Gas station without pumps

2020 April 5

COVID-19 mask #2

Filed under: Uncategorized — gasstationwithoutpumps @ 15:04
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Yesterday, I sewed myself a second mask, like the one in COVID-19 mask—again using the pattern from Tiana’s Closet. This time I used a more cheerful fabric and made the ties out of the same fabric as the body of the mask. I also used one of my 3D-printed nose clips to close the gap that would otherwise fog my glasses.

The thin tie at the bottom works well, but thick tie at the top is too wide and does not fit comfortably over my ear.

If I decide to make another mask, I think I’ll change the pattern a bit to sweep up bit on the cheeks, so that the top tie can go over the ears better.

2020 March 31

COVID-19 mask

Filed under: Uncategorized — gasstationwithoutpumps @ 14:40
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On Sunday, I sewed myself a mask for when I need to go out to the store.  I used a pattern from Tiana’s Closet, which seemed to me almost the same as many others on the web.  I modified it in one major way—replacing the elastic with ties that go behind the head (using some 30-year-old bias tape that my wife had).

The results look a bit sinister:

I think I’ll make the next one out of a more cheerful fabric.

Flattening and reinforcing the curved seam was a little harder than I expected (it has been a long time since I sewed anything curved), but not too bad.

There was one problem with the mask design—the part that covers the nose does not fit tightly to the nose, leaving a gap between the nose and the cheek. This means that exhaled breath goes up through the gap and fogs my glasses.

Here is a closeup of the gap under my eye.

I’m not sure how to redesign the mask to avoid that gap. Commercial N95 masks (of which I have a handful from last year’s fire season) use a strip of soft metal to pinch the mask tight around the nose. I tried using some soft 12-gauge copper wire to make a nose clip, but I was not able to make one that helped.

Does anyone have a pattern that works well for big European noses? Or suggestions for ways to avoid or close the gap?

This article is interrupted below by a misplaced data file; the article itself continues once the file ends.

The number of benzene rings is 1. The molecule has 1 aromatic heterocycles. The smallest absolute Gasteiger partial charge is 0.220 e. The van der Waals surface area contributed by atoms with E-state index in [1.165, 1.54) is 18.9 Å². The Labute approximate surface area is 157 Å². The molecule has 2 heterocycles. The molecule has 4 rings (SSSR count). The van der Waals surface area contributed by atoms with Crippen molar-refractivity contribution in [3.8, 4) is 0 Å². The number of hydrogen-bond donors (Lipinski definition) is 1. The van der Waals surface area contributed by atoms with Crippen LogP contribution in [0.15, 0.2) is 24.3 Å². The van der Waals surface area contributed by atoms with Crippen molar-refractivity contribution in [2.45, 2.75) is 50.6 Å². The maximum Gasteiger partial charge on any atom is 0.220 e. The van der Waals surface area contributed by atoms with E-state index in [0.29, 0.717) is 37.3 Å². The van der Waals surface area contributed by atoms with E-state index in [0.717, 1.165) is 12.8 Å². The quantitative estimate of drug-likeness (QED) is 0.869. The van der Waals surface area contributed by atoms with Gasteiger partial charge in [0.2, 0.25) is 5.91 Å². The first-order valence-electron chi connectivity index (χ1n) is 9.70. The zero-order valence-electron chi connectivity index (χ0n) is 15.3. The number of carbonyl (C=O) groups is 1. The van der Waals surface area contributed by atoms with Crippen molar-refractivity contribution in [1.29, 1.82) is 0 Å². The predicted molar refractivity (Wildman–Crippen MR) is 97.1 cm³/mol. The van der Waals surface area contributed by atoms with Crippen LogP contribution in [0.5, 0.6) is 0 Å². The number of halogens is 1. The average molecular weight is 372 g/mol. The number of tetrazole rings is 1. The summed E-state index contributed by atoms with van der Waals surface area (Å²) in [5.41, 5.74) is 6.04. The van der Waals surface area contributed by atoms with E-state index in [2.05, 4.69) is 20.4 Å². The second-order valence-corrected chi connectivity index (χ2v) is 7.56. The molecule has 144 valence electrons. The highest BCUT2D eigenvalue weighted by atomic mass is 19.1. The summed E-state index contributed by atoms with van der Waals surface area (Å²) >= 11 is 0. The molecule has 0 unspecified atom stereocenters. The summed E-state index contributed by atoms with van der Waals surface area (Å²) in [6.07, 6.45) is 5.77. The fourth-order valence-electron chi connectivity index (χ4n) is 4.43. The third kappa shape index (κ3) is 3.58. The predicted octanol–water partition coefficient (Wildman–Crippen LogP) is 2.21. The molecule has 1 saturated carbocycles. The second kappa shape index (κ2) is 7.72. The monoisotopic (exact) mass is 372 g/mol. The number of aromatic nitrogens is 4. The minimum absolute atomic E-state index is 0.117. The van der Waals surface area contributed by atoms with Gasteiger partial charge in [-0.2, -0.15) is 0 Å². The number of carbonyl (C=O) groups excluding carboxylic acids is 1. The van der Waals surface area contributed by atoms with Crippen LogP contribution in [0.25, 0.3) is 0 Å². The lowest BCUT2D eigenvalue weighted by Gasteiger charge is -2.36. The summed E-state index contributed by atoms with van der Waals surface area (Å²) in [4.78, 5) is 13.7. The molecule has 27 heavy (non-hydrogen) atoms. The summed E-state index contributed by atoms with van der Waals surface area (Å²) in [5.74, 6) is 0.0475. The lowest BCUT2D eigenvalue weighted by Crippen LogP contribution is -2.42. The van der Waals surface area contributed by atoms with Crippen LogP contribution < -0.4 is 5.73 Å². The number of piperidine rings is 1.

2016 November 12

Big patch mending

Filed under: Uncategorized — gasstationwithoutpumps @ 12:44
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Today’s post is a followup on my two most recent posts: Becoming a Maker: resources for a hobbyist engineer in which I talked a bit about becoming a maker and Overvaluing innovation in which I talked a little about the importance of maintenance. What I’m showing today is an example of the Maker repair ethos—fixing things rather than throwing them away (even when the labor cost of the repair is higher than replacement cost).

I had a flannel duvet cover that we’ve not been using, because it had gotten some bad holes in it:

The largest hole here is big enough to get a foot stuck in. The holes are probably the result of a combination of lots of washing of the flannel and sharp toenails.

The largest hole here is big enough to get a foot stuck in. The holes are probably the result of a combination of lots of washing of the flannel and sharp toenails.

The first thing to do was to sew the holes shut, so that they don’t get any bigger.

Because the holes are near the bottom of the duvet, a long way from any edge to the material, I sewed them shut by hand. The results did not have to be pretty, as I was going to cover them.

Because the holes are near the bottom of the duvet, a long way from any edge to the material, I sewed them shut by hand. The results did not have to be pretty, as I was going to cover them.

The next step was to make a patch.

I cut the patch out of the back of an old flannel shirt that had a worn-out collar. The material of the shirt was still good—only the collar had failed. (Collar failure is a common problem with flannel shirts—I wish they wouldn't put plastic collar stiffeners in flannel shirts.)

I cut the patch out of the back of an old flannel shirt that had a worn-out collar. The material of the shirt was still good—only the collar had failed. (Collar failure is a common problem with flannel shirts—I wish they wouldn’t put plastic collar stiffeners in flannel shirts.)

I hemmed one edge of the patch to the duvet cover with a backstitch, using a large cutting mat as a “darning egg” to keep the fabric smooth and flat.

I used a slightly lighter thread for the sewing than for the material, because it was the closest match we had, and because erring on the side of being too light generally is less visible.

After hemming one edge, I used whip stitch or blanket stitch to hold down the other three sides of the patch.

Whip stitch is the simplest way to attach two pieces of fabric when you only have access to one side.

Whip stitch is the simplest way to attach two pieces of fabric when you only have access to one side.

The blanket stitch is a somewhat decorative treatment for a patch edge, but I worry that it may snag too easily.

The blanket stitch is a somewhat decorative treatment for a patch edge, but I worry that it may snag too easily.

The patch was big, so it took me a while to do all the hand-sewing. I think that this is the biggest patch I’ve ever hand sewn.

Here is the final patch, with a tape measure to give an idea of the scale.

Here is the final patch, with a tape measure to give an idea of the scale.

I believe that this patch should give us another year or so of use out of this flannel duvet cover. If it fails again, I don’t plan to patch it again, as the fabric at that point will be so worn out that it won’t be worth the effort of salvaging.

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